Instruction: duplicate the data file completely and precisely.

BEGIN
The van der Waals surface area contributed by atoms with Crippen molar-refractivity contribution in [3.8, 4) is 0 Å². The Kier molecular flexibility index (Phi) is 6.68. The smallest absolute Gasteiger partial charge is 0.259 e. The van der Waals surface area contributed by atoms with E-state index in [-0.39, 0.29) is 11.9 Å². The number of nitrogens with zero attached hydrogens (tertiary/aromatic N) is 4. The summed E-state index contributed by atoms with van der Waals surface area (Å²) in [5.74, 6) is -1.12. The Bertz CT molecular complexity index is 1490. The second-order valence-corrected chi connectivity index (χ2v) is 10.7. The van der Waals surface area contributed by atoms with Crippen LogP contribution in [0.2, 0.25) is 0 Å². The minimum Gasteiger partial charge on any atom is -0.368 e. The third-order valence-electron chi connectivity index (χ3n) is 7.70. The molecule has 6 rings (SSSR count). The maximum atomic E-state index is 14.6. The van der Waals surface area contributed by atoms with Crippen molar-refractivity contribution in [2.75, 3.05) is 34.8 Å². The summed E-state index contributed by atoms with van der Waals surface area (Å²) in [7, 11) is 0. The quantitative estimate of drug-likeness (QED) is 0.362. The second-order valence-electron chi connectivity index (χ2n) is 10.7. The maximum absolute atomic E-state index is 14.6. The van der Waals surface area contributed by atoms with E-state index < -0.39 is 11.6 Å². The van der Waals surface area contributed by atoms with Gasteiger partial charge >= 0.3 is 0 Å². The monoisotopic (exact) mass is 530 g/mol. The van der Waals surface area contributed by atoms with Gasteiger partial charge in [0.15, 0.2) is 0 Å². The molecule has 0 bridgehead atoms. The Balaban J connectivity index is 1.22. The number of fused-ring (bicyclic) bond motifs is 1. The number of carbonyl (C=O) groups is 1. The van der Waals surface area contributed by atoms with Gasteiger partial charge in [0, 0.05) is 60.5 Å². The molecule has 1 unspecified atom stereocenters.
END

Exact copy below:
The van der Waals surface area contributed by atoms with Crippen molar-refractivity contribution in [3.8, 4) is 0 Å². The Kier molecular flexibility index (Phi) is 6.68. The smallest absolute Gasteiger partial charge is 0.259 e. The van der Waals surface area contributed by atoms with E-state index in [-0.39, 0.29) is 11.9 Å². The number of nitrogens with zero attached hydrogens (tertiary/aromatic N) is 4. The summed E-state index contributed by atoms with van der Waals surface area (Å²) in [5.74, 6) is -1.12. The Bertz CT molecular complexity index is 1490. The second-order valence-corrected chi connectivity index (χ2v) is 10.7. The van der Waals surface area contributed by atoms with Crippen LogP contribution in [0.2, 0.25) is 0 Å². The minimum Gasteiger partial charge on any atom is -0.368 e. The third-order valence-electron chi connectivity index (χ3n) is 7.70. The molecule has 6 rings (SSSR count). The maximum atomic E-state index is 14.6. The van der Waals surface area contributed by atoms with Crippen molar-refractivity contribution in [2.75, 3.05) is 34.8 Å². The summed E-state index contributed by atoms with van der Waals surface area (Å²) in [7, 11) is 0. The quantitative estimate of drug-likeness (QED) is 0.362. The second-order valence-electron chi connectivity index (χ2n) is 10.7. The maximum absolute atomic E-state index is 14.6. The van der Waals surface area contributed by atoms with E-state index < -0.39 is 11.6 Å². The van der Waals surface area contributed by atoms with Gasteiger partial charge >= 0.3 is 0 Å². The monoisotopic (exact) mass is 530 g/mol. The van der Waals surface area contributed by atoms with Gasteiger partial charge in [0.15, 0.2) is 0 Å². The molecule has 0 bridgehead atoms. The Balaban J connectivity index is 1.22. The number of fused-ring (bicyclic) bond motifs is 1. The number of carbonyl (C=O) groups is 1. The van der Waals surface area contributed by atoms with Gasteiger partial charge in [0, 0.05) is 60.5 Å². The molecule has 1 unspecified atom stereocenters.